The forthcoming Public Health Twitter Journal Club will be discussing this paper byWilkinson and Pickett
Join us on Twitter at 8.00pm UK time (BST) on Sunday 8th April, using the hashtag #PHTwitJC. All are welcome.
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An ecological study design in epidemiology uses the group as a unit of analysis, rather than the individual. Ecological studies are useful for identifying new hypotheses for further exploration, and they tend to be comparatively quick, easy and inexpensive to conduct.
However ecological study designs are seen as inferior to other designs (such as cohort, case-control and trials) because they are susceptible to the ecological fallacy. The ecological fallacy is an error of interpretation of statistical data where aggregate group characteristics are assumed to apply to all individuals within the group.
This study investigated whether the processes associated between income inequality and population health are related to those responsible for the socioeconomic gradient in health, and whether health disparities are smaller when income differences are narrower.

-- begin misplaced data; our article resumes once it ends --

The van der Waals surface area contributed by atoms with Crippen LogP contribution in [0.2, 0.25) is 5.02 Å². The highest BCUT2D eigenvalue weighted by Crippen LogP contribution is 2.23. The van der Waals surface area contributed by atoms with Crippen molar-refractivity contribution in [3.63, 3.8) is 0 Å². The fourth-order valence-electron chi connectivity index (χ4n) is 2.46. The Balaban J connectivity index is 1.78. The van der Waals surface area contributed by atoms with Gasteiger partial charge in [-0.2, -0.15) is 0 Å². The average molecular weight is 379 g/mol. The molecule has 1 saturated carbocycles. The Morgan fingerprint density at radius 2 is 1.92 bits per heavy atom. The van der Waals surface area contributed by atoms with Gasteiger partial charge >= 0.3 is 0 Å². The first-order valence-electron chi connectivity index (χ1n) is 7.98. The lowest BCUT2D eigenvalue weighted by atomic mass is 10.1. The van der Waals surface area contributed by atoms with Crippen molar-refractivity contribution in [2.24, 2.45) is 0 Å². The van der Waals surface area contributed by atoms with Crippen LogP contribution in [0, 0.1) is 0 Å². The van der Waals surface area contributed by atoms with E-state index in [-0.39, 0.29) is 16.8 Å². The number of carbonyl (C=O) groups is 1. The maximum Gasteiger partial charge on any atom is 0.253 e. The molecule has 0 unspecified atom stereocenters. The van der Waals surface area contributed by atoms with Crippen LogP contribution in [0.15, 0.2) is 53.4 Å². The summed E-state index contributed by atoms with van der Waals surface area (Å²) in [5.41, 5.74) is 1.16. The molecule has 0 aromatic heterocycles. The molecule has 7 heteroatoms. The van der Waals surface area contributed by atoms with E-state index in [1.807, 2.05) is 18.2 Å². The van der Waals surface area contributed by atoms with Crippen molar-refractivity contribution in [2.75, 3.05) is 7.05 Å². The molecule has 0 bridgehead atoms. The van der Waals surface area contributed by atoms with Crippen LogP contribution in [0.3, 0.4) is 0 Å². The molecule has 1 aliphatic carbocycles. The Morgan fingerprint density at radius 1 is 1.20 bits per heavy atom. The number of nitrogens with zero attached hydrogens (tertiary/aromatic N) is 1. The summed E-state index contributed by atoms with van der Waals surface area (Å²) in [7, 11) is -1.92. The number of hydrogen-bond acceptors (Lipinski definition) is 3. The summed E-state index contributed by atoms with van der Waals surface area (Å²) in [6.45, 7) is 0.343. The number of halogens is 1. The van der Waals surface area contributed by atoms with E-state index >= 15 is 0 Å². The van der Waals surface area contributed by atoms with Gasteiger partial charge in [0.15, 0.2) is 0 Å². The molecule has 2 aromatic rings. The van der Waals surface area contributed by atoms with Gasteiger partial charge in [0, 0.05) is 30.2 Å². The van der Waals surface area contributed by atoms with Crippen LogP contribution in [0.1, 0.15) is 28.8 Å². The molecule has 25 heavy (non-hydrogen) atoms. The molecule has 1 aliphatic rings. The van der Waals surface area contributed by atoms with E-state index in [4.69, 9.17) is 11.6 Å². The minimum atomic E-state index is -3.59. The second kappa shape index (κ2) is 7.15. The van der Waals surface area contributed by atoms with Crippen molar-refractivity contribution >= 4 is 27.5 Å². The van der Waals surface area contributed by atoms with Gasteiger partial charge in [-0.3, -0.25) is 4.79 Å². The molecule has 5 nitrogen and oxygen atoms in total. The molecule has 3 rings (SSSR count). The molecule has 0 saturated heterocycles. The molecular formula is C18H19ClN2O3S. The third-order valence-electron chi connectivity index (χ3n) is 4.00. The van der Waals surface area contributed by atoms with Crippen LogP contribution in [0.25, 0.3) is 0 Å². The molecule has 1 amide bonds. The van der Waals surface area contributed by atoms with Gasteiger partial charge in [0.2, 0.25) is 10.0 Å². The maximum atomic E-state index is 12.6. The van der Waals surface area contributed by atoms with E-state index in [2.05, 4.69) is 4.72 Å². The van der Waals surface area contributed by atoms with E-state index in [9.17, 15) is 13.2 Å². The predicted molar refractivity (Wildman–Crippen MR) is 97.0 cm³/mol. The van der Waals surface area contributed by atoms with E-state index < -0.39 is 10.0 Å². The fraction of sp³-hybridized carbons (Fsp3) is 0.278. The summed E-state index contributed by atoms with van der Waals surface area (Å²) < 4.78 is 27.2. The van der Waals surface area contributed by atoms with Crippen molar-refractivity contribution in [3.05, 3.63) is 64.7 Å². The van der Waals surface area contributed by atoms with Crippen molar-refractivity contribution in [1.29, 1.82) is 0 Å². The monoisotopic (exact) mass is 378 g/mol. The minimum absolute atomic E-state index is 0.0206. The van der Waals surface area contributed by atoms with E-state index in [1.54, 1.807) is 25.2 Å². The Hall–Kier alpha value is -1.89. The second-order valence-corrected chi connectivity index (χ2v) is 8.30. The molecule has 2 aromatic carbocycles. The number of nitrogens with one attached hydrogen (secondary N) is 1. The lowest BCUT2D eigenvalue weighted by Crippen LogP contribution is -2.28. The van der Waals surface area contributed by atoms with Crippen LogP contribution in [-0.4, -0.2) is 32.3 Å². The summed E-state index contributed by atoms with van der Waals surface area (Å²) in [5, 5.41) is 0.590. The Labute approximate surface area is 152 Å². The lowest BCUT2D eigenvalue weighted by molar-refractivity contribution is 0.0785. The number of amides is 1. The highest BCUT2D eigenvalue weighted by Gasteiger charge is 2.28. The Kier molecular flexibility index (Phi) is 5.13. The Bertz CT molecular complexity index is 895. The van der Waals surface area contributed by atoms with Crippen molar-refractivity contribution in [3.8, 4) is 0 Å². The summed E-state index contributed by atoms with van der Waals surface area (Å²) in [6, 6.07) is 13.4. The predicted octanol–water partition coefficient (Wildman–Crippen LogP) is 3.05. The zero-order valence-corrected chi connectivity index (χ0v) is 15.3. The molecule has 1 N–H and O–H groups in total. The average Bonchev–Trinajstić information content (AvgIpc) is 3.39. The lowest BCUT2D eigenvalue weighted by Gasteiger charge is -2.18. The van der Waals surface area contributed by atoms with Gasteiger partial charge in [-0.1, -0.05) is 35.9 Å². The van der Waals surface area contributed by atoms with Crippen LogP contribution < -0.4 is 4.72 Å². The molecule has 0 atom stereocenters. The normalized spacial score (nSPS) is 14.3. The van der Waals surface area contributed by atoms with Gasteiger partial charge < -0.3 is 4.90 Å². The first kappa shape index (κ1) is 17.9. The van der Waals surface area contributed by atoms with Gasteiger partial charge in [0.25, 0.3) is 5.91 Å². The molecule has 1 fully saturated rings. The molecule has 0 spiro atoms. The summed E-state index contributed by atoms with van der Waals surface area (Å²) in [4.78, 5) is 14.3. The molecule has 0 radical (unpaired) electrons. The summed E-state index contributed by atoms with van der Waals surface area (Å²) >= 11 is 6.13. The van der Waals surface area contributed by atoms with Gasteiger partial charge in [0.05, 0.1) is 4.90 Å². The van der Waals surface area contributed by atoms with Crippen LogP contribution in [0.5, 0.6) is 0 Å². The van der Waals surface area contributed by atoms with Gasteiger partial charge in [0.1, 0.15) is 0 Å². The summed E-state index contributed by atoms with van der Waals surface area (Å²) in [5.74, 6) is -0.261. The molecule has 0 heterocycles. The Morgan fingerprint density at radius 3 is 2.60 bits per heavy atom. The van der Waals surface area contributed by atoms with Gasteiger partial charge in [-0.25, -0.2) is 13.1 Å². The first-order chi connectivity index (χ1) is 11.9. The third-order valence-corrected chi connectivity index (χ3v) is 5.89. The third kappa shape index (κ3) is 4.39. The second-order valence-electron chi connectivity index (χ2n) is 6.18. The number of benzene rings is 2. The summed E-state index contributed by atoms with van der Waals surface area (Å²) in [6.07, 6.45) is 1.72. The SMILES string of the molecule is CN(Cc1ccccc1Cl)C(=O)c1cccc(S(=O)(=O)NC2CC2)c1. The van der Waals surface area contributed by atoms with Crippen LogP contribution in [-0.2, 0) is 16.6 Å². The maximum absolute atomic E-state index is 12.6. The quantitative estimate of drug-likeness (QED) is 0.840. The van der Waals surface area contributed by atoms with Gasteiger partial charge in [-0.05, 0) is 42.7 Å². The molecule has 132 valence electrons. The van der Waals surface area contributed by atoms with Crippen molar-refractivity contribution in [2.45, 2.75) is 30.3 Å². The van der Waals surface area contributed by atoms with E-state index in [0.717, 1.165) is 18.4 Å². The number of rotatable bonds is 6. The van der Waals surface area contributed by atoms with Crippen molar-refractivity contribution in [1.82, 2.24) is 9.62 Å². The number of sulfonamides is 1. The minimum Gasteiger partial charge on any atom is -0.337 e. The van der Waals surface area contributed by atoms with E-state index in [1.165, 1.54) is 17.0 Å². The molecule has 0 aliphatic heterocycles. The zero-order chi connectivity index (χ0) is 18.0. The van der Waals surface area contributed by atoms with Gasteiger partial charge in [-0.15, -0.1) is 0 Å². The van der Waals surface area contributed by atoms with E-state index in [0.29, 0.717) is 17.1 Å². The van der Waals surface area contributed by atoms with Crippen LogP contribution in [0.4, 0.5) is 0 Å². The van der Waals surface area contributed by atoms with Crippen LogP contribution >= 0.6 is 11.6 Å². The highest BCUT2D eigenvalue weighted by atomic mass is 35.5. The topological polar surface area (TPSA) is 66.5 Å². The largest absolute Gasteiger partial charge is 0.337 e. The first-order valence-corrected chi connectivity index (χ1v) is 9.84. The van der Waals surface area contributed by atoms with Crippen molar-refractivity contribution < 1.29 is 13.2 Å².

The authors employed multilevel models in a regression analysis of 10 age- and cause-specific US county mortality rates on county median household incomes and on state income inequality. They assessed whether mortality rates more closely related to county income were also more closely related to state income inequality.
It was reported that mortality rates more strongly associated with county income were more strongly associated with state income inequality: across all mortality rates, r=−0.81; P=.004. Overall greater equality usually benefited both wealthier and poorer US counties.
The authors concluded that
“although mortality rates with steep socioeconomic gradients were more sensitive to income distribution than were rates with flatter gradients, narrower income differences benefit people in both wealthy and poor areas and may, paradoxically, do little to reduce health disparities.”
Questions for Journal Club:
- Were the aims of the study clear?
- Were the parameters used clear, relevant and valid?
- Are the findings justifiable considering the information inputted ?
- Could anything else explain the results (chance, bias, confounders?)
- What implications do the findings have for public health practice & policy?